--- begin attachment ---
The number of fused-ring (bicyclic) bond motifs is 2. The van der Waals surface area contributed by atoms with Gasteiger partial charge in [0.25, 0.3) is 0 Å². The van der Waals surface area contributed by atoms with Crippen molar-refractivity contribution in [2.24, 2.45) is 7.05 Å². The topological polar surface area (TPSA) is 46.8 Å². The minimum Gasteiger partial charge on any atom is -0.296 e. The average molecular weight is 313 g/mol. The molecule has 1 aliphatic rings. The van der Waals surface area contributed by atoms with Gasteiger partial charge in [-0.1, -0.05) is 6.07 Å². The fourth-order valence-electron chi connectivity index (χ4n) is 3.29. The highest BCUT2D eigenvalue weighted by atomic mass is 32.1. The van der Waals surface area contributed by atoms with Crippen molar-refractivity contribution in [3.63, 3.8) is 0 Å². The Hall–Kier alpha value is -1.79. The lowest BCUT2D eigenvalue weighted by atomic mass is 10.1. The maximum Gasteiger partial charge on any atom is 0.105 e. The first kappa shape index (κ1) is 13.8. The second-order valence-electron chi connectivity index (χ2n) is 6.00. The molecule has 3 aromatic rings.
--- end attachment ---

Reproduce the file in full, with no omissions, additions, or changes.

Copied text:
The number of fused-ring (bicyclic) bond motifs is 2. The van der Waals surface area contributed by atoms with Gasteiger partial charge in [0.25, 0.3) is 0 Å². The van der Waals surface area contributed by atoms with Crippen molar-refractivity contribution in [2.24, 2.45) is 7.05 Å². The topological polar surface area (TPSA) is 46.8 Å². The minimum Gasteiger partial charge on any atom is -0.296 e. The average molecular weight is 313 g/mol. The molecule has 1 aliphatic rings. The van der Waals surface area contributed by atoms with Gasteiger partial charge in [-0.1, -0.05) is 6.07 Å². The fourth-order valence-electron chi connectivity index (χ4n) is 3.29. The highest BCUT2D eigenvalue weighted by atomic mass is 32.1. The van der Waals surface area contributed by atoms with Crippen molar-refractivity contribution in [3.63, 3.8) is 0 Å². The Hall–Kier alpha value is -1.79. The lowest BCUT2D eigenvalue weighted by atomic mass is 10.1. The maximum Gasteiger partial charge on any atom is 0.105 e. The first kappa shape index (κ1) is 13.8. The second-order valence-electron chi connectivity index (χ2n) is 6.00. The molecule has 3 aromatic rings.